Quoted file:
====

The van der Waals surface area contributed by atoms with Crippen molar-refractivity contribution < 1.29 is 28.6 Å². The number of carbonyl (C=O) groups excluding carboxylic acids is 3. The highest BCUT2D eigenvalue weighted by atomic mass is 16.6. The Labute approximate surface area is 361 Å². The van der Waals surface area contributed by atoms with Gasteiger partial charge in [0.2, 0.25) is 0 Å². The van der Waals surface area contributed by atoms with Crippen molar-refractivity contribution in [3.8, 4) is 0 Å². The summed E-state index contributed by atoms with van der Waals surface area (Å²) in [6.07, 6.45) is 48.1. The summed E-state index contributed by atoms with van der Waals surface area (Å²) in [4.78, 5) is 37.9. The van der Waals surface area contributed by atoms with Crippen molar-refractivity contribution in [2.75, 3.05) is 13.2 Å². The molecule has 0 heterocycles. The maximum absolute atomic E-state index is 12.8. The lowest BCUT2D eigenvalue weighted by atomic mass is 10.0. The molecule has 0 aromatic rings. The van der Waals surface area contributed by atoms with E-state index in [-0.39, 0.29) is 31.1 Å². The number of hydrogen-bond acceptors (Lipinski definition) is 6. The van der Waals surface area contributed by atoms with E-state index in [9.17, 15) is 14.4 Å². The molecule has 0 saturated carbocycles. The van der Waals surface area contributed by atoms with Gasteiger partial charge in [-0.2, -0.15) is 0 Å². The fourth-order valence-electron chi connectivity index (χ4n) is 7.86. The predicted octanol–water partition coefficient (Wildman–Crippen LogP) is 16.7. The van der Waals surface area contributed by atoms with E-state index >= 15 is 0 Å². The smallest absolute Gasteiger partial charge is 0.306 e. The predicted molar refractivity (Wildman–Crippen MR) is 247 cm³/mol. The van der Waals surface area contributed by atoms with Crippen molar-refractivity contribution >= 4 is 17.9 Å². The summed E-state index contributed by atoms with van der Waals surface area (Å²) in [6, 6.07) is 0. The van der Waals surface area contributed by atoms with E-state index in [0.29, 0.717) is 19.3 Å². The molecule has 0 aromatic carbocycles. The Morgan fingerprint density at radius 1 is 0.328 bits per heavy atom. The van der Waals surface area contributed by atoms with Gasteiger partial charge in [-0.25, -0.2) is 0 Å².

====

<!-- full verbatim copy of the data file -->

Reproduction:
The van der Waals surface area contributed by atoms with Crippen molar-refractivity contribution < 1.29 is 28.6 Å². The number of carbonyl (C=O) groups excluding carboxylic acids is 3. The highest BCUT2D eigenvalue weighted by atomic mass is 16.6. The Labute approximate surface area is 361 Å². The van der Waals surface area contributed by atoms with Gasteiger partial charge in [0.2, 0.25) is 0 Å². The van der Waals surface area contributed by atoms with Crippen molar-refractivity contribution in [3.8, 4) is 0 Å². The summed E-state index contributed by atoms with van der Waals surface area (Å²) in [6.07, 6.45) is 48.1. The summed E-state index contributed by atoms with van der Waals surface area (Å²) in [4.78, 5) is 37.9. The van der Waals surface area contributed by atoms with Crippen molar-refractivity contribution in [2.75, 3.05) is 13.2 Å². The molecule has 0 heterocycles. The maximum absolute atomic E-state index is 12.8. The lowest BCUT2D eigenvalue weighted by atomic mass is 10.0. The molecule has 0 aromatic rings. The van der Waals surface area contributed by atoms with E-state index in [-0.39, 0.29) is 31.1 Å². The number of hydrogen-bond acceptors (Lipinski definition) is 6. The van der Waals surface area contributed by atoms with E-state index in [9.17, 15) is 14.4 Å². The molecule has 0 saturated carbocycles. The van der Waals surface area contributed by atoms with Gasteiger partial charge in [-0.2, -0.15) is 0 Å². The fourth-order valence-electron chi connectivity index (χ4n) is 7.86. The predicted octanol–water partition coefficient (Wildman–Crippen LogP) is 16.7. The van der Waals surface area contributed by atoms with E-state index >= 15 is 0 Å². The smallest absolute Gasteiger partial charge is 0.306 e. The predicted molar refractivity (Wildman–Crippen MR) is 247 cm³/mol. The van der Waals surface area contributed by atoms with Crippen molar-refractivity contribution >= 4 is 17.9 Å². The summed E-state index contributed by atoms with van der Waals surface area (Å²) in [6, 6.07) is 0. The van der Waals surface area contributed by atoms with E-state index in [0.29, 0.717) is 19.3 Å². The molecule has 0 aromatic carbocycles. The Morgan fingerprint density at radius 1 is 0.328 bits per heavy atom. The van der Waals surface area contributed by atoms with Gasteiger partial charge in [-0.25, -0.2) is 0 Å².